Import of fish, seafood products OK’d

MANILA, Philippines – The Department of Agriculture (DA) has approved the import of 38,695 metric tons (MT) of frozen fish and aquatic products during the second quarter of the year, in a bid to stabilize the supply and market prices.

The DA has published guidelines on the issuance of sanitary and phytosanitary import authorizations (SPSICS) for certificates of necessity to import (CNI) 38,695 MT of frozen fish and aquatic products for wet markets.

Dar said the 38,695 MT includes the remaining volume of the 60,000 MT previously approved in the first quarter.

“Based on the BFAR (Bureau of Fisheries and Aquatic Resources) fish supply analysis for the remainder of the year, we will face an estimated fish supply shortfall of 90,000 MT, which we have decided to fill by simply extending the previously approved CNI,” Agriculture Secretary William Dar told The Star in a text message.

He added that the second quarter also coincides with the closing of the fishing season in the Davao region, which runs from June to August every year.

“We continue to monitor fish prices, which are now increasing slightly, and the decision to extend the CNI is part of the government’s price stabilization efforts,” Dar said.

Based on DA market monitors, the price of milkfish or bangus reached 180 pesos per kilo yesterday, higher than 160 pesos per kilo last month.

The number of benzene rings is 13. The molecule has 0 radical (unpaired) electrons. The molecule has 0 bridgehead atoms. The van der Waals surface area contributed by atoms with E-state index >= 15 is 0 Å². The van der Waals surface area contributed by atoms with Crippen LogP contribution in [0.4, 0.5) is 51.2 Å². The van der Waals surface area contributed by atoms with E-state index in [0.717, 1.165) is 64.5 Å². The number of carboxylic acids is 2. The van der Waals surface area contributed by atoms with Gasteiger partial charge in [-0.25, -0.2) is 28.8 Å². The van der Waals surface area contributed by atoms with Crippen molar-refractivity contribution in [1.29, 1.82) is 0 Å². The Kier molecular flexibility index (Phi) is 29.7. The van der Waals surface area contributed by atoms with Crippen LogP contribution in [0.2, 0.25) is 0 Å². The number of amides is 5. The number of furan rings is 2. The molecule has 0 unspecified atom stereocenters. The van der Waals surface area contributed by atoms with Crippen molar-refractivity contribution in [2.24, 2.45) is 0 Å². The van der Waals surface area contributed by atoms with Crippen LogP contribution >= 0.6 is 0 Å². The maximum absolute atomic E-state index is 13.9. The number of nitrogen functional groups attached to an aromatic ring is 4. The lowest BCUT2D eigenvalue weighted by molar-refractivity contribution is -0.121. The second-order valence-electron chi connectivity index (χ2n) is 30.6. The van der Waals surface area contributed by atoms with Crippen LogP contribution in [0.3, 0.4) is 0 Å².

Similarly, the price of Indian mackerel fell from 260 pesos per kilo to 300 pesos per kilo last month.

By contrast, the price of tilapia and the local round scad or galunggong remained at 120 pesos per kilo and 240 pesos per kilo, respectively.

On Friday, the price of imported galunggong was 240 pesos per kilo, higher than last month’s 195 pesos per kilo.

According to guidelines issued by the DA, second trimester CNI volume must be disposed of immediately within 20 days of arrival.

“Performance in disposal as well as disposal reports can be considered as one of the considerations in determining qualified importers for the next CNI that may be issued,” the DA said.

He said that a bill of lading or pro forma invoice will be part of the documentary requirements for the issuance of SPS import permits to be issued under the CNI volume.

According to the DA, only importers in good standing can be allowed to participate in the import, especially those who fail to comply with food safety or import rules and regulatory violations.

According to the guidelines, importers must be willing to sell the imported fish at a price determined after the auction which must not exceed P90 and must only be marketed in one of the trading areas designated by the Philippine Authority. Fisheries Development (PFDA) or at PFDA fishing harbors for effective monitoring of fish disposal.

The importer must be prepared to pay 500 pesos for each metric ton of assigned volume.

“An initial volume of at least 280 MT or the equivalent of 10 container vans will be allocated to each of the qualified importers, which they will immediately request for a SPSIC with the BFAR, the last day of which will be June 15, 2022, “said the prosecutor.

The BFAR will immediately process the SPSIC requests and submit them to the Secretary for approval.

In the SPSIC application, the importer is required to identify the port of entry and the final destination of the imported fish.

“All importers must also adhere to the SPSIC application timeline as provided by the BFAR,” the DA said.

The administrative order was issued on May 23 and took effect immediately.

Meanwhile, in a separate administrative order, the DA revoked the temporary 30-day extension to the validity of SPSICs for meat imports.

“The current global COVID situation has eased in many parts of the world, resulting in loose supply chain and logistical restrictions,” the DA said.